Etymology Usage

Healthy choices

Q: A friend has a soup container with a label that reads “fresh healthy delicious.” Is “healthy” correct? I realize it’s supposed to mean you’ll be healthy if you eat the soup, but doesn’t it actually mean the soup is healthy?

A: We have to disagree here. Not many people reading that label would think the soup itself was enjoying robust health.

We’ve written before on our blog about “healthful” and “healthy.” But that was more than five years ago, so we’ll revisit the subject.

In traditional usage during much of the 20th century, “healthy” people led “healthful” lives—that is, they ate “healthful” foods and did “healthful” things.

So a person was “healthy” if the vegetables he ate and the exercises he sweated over were “healthful.” That’s how a lot of early- to mid-20th-century usage guides explained the difference.

But language authorities no longer insist on this distinction. As we said back in 2006, “It’s become almost universal for people to refer to ‘healthy food,’ even though a literal-minded person might imagine a stalk of broccoli lifting weights!”

Today, dictionaries regard this use of “healthy” as correct, standard English. So it’s not a mistake to refer to a healthful thing as “healthy.”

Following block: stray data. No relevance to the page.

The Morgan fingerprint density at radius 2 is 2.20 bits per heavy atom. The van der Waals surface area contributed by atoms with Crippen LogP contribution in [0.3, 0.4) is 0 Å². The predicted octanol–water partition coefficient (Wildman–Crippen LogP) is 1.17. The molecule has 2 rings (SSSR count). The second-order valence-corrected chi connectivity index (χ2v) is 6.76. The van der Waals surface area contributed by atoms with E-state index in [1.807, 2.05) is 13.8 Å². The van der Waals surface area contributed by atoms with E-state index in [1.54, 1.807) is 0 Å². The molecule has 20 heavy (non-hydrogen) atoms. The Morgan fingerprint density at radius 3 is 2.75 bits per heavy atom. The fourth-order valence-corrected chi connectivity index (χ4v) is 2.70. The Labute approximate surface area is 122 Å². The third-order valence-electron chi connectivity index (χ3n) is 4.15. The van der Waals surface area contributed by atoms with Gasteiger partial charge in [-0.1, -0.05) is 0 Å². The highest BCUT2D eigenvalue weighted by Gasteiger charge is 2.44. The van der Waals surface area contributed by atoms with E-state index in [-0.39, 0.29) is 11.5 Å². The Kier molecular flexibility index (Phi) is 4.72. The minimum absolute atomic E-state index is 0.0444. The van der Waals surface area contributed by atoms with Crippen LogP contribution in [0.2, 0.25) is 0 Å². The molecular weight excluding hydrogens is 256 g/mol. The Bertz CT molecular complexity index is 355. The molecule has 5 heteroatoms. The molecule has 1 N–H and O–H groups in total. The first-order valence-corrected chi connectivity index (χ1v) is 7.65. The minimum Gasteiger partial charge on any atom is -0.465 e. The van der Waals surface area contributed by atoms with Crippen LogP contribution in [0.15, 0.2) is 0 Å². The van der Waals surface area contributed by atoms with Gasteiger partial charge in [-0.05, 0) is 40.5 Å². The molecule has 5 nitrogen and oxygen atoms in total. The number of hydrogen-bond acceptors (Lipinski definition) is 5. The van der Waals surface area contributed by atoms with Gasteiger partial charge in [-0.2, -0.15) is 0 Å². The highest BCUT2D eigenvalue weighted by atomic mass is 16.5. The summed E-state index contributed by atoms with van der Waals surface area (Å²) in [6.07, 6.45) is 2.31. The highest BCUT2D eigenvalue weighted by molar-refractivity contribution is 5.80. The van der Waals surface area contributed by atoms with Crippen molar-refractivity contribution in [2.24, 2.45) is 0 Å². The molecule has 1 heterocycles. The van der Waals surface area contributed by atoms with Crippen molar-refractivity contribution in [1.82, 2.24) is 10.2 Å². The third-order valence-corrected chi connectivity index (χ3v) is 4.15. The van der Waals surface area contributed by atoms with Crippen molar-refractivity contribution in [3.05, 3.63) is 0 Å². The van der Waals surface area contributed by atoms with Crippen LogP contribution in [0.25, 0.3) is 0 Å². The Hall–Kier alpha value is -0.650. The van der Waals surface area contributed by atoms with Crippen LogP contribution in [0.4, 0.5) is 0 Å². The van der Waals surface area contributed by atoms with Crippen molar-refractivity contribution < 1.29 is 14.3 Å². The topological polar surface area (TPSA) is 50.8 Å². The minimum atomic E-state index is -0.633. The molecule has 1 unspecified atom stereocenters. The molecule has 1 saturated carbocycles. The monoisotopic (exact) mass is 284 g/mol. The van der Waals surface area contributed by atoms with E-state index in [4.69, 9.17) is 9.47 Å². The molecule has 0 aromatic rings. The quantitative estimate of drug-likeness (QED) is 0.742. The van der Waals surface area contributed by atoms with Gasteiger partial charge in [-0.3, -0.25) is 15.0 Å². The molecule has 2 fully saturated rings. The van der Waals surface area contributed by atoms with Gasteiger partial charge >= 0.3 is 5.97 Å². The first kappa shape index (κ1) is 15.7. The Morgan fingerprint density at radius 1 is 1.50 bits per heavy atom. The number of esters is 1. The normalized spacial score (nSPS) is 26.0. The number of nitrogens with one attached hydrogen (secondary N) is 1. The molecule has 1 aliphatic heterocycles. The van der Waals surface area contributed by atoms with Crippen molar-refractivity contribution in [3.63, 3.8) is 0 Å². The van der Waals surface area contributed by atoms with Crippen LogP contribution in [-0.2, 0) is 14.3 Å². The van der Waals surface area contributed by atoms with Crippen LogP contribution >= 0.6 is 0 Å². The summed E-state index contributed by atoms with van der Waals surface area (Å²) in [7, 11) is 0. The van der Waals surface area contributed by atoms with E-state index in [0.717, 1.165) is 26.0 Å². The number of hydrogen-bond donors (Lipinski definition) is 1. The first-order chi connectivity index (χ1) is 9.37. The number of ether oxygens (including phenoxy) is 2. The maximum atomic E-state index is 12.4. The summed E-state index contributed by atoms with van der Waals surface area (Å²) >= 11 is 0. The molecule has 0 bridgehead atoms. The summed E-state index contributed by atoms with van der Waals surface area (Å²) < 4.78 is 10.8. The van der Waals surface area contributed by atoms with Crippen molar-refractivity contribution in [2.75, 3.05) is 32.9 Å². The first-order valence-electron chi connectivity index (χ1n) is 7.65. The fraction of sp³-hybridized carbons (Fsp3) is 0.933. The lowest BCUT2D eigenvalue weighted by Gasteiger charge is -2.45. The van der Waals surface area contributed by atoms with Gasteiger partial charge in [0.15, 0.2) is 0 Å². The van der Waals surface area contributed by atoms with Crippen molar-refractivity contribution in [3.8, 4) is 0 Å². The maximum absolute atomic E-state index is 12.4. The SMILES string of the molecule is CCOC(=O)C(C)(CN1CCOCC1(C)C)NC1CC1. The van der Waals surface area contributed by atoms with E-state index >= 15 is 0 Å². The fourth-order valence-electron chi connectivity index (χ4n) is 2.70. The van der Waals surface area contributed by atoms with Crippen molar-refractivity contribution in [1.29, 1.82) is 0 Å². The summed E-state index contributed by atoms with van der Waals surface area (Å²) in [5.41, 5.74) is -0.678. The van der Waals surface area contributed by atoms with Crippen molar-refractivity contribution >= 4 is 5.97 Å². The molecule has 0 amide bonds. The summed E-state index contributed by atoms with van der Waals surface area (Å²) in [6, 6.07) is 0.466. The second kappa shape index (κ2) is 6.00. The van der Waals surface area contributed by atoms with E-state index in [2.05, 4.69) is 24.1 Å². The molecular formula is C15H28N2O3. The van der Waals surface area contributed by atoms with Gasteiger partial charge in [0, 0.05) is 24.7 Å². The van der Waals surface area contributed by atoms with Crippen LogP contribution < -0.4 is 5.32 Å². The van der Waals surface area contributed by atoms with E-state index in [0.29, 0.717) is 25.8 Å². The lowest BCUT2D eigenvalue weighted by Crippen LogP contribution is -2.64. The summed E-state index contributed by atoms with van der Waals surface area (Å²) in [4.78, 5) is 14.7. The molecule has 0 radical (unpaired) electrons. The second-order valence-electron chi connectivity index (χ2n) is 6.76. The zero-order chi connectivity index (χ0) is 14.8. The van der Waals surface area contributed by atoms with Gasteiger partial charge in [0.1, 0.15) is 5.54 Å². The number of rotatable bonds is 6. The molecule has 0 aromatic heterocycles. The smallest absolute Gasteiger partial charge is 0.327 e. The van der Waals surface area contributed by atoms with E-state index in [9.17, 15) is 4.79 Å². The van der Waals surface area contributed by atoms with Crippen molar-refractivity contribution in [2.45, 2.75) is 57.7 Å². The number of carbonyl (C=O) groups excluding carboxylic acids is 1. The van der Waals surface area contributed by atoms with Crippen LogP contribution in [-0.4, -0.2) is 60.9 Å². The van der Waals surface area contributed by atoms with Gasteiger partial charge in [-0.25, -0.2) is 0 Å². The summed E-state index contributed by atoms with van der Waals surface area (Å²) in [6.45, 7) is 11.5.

As it turns out, history is on the side of this broader interpretation. For hundreds of years, “healthy” was freely used to mean good for you, and nobody minded until a distinction was drawn in the late 19th century.

The American Heritage Dictionary of the English Language (5th ed.) has an interesting usage note on the subject (we’ll add paragraph breaks):

“Some people insist on maintaining a distinction between the words healthy and healthful. In this view, healthful means ‘conducive to good health’ and is applied to things that promote health, while healthy means ‘possessing good health,’ and is applied solely to people and other organisms. Accordingly, healthy people have healthful habits.

“However, healthy has been used to mean ‘healthful’ since the 1500s, as in this example from John Locke’s Some Thoughts Concerning Education: ‘Gardening … and working in wood, are fit and healthy recreations for a man of study or business.’

“In fact, the word healthy is far more common than healthful when modifying words like diet, exercise, and foods, and healthy may strike many readers as more natural in many contexts. Certainly, both healthy and healthful must be considered standard in describing that which promotes health.”

Merriam-Webster’s Collegiate Dictionary (11th ed.) agrees, defining “healthy” as both “enjoying health” and “conducive to health.” M-W quotes General George S. Patton: “walk three miles every day … a beastly bore, but healthy.”

Finally, the Oxford English Dictionary has citations going back to the 16th century in which “healthy” is used to mean “possessing or enjoying good health” as well as “conducive to or promoting health.”

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